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Here’s what Germany’s next finance minister could mean for the euro

Wolfgang Schäuble, Germany’s conservative finance minister, is set to be replaced by the more moderate Olaf Scholz, a Social Democrat, in the next administration, and analysts are pondering what this could do to the euro.

Germany’s two major parties, Chancellor Angela Merkel’s center-right Christian Democrats and the center-left Social Democrats, have been in marathon coalition negotiations, which finally yielded an agreement Wednesday.

Even though the Social Democrats still get to vote on the final plan, top posts in the next administration are being filled, including replacing the head of the Finance Ministry. Olaf Scholz will take over from the Christian Democrat Schäuble, who in turn will move on to become parliamentary president.

Scholz is not to be confused with Martin Schulz, previously the leader and chancellor candidate of the Social Democrats, who is now poised to become foreign minister.

While Scholz, a former Hamburg mayor, is called business-friendly and moderate by local media, Schäuble is known for his outspoken criticism of the European Central Bank’s quantitative-easing program and his fiscal conservatism. In October, Schäuble warned that the loose monetary policy of the European Centrak Bank and its peers had created too much debt globally and could cause the next global financial crisis, for example.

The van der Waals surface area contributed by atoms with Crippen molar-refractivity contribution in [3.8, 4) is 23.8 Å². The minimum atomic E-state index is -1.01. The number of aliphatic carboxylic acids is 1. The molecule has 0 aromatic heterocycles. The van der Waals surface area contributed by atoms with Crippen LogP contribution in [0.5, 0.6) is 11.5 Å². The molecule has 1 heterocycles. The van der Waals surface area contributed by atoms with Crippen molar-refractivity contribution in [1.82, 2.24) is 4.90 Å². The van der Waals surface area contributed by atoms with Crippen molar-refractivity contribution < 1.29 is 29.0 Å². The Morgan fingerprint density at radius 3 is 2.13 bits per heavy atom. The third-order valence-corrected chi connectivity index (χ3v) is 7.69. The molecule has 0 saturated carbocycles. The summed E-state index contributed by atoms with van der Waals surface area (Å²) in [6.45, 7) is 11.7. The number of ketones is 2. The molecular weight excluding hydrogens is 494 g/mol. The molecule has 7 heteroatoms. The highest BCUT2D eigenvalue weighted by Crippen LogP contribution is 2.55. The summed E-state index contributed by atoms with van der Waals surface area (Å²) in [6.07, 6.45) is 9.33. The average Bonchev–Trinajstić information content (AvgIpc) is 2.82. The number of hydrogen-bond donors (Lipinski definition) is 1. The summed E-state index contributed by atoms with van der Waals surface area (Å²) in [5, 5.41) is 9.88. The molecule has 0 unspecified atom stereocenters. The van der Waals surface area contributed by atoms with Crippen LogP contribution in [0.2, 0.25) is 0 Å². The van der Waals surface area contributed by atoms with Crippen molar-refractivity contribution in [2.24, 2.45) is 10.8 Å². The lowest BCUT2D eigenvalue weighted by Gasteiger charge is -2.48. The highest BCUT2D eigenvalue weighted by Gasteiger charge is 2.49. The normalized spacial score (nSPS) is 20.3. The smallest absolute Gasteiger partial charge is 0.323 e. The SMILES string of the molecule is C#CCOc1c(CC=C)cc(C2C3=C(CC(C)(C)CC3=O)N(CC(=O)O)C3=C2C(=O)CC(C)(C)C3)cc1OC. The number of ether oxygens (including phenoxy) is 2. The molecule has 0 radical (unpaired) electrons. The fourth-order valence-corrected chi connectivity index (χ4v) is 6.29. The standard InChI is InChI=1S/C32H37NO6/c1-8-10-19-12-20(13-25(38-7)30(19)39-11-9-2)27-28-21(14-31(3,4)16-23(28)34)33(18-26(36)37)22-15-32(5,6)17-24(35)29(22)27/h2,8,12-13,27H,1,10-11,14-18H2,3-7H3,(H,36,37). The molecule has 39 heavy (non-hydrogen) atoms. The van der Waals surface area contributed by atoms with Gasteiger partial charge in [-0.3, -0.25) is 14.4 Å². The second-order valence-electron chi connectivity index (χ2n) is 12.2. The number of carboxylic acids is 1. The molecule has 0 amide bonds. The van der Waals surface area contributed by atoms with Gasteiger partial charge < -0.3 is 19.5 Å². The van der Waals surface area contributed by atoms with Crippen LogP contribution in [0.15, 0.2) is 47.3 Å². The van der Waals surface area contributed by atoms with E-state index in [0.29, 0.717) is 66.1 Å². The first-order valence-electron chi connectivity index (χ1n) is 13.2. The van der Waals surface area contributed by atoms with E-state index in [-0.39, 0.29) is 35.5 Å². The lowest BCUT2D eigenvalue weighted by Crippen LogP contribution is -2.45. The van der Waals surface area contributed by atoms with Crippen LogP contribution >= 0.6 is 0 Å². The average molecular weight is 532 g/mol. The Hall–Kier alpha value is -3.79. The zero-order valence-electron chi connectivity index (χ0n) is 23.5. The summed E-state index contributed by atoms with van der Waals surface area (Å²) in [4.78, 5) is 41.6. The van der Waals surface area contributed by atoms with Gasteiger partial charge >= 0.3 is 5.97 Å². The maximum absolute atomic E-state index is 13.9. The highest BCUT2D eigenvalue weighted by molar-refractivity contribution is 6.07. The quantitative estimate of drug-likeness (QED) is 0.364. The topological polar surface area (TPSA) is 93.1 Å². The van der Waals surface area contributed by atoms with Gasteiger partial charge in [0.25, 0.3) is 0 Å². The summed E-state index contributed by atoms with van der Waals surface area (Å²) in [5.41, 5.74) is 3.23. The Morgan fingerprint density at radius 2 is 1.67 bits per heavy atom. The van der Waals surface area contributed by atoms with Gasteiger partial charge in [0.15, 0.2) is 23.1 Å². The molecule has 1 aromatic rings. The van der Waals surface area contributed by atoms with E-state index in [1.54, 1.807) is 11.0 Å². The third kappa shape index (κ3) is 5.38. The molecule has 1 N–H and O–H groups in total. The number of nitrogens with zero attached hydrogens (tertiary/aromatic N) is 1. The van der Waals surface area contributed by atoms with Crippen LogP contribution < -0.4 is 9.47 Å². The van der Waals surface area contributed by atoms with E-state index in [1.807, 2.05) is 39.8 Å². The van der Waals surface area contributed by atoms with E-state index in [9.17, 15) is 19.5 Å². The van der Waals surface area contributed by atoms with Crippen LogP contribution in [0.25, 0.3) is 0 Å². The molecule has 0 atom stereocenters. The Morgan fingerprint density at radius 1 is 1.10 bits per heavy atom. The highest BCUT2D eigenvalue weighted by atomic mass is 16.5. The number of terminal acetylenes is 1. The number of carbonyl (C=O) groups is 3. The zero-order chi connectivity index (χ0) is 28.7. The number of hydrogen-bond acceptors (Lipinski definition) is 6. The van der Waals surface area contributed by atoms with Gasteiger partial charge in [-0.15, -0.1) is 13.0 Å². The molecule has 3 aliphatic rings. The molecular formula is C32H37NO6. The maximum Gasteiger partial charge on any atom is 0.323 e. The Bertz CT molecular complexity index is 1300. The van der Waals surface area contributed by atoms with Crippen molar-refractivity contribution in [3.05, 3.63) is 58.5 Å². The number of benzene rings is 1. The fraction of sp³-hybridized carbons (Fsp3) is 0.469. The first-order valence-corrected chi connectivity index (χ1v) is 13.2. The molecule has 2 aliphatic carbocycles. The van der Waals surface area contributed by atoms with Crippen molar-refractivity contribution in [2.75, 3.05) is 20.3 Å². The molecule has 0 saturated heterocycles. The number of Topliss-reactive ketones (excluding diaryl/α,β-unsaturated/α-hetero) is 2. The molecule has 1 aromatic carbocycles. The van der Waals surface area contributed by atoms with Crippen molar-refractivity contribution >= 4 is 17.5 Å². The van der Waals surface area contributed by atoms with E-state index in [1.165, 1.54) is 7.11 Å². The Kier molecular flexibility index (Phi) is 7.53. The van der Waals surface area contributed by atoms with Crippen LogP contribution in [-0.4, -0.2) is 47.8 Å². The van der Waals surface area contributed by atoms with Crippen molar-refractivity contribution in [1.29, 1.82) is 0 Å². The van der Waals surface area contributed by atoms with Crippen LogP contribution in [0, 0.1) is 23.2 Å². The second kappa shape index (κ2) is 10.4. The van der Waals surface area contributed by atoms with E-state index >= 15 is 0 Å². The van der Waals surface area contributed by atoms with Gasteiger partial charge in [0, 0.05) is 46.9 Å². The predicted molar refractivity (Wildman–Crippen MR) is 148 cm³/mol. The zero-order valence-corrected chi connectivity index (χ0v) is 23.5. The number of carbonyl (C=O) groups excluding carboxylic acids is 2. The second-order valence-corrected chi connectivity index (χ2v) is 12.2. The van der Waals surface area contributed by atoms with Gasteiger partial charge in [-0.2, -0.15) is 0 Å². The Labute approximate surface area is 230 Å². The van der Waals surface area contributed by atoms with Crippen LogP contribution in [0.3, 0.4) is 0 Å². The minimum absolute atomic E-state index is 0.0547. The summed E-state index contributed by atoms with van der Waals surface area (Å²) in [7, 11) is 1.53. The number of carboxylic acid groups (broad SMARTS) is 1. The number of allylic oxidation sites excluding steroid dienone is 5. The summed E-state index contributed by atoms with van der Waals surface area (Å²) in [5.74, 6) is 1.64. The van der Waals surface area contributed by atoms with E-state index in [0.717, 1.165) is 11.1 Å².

Scholz could be a much different finance minister, potentially marking a shift for the eurozone, European government bonds and the euro itself.

“This may lead to a more expansive German fiscal policy and therefore faster growth—and higher interest rates—throughout Europe,” wrote Marshall Gittler, chief strategist at ACLS Global in a research note. This would further support the euro, which already has strengthened 2.1% against the dollar in 2018, as higher interest rates would push the shared currency upward.

At the same time, the European economy is set to expand without his help, with the ECB slowly but surely moving to normalize monetary policy and analysts expecting another good year for European assets. This could overshadow any potential euro-positive effects Scholz might bring about in the near term.

“It is true that he may not be as fiscally conservative as Schäuble, however the change may pertain more to local factors in Germany, and isn’t likely to have big implications for the euro,” said Sireen Harajli, a foreign-exchange strategist at Mizuho. Improving fundamentals across the eurozone will lead the ECB to end its asset-purchasing program by late 2018, and rate hikes will commence in 2019, she added.

“You can’t say it’s bad for the euro,” said Kit Juckes, chief foreign-exchange strategist for Société Générale, of the Scholz pick. “It’s either positive or has little effect.”

Over time, it might well prove positive for the shared currency, Juckes added, but in the near term it was unlikely that Germany fiscal policy would shift dramatically.

Social Democrats, whose party has seen a surge in applications throughout the negotiation process with the Christian Democrats, still have to vote on the coalition agreement with Merkel’s party, and a no vote would likely result in new elections.

Results are due on March 4, which is also election day in Italy.
Source: Market Watch

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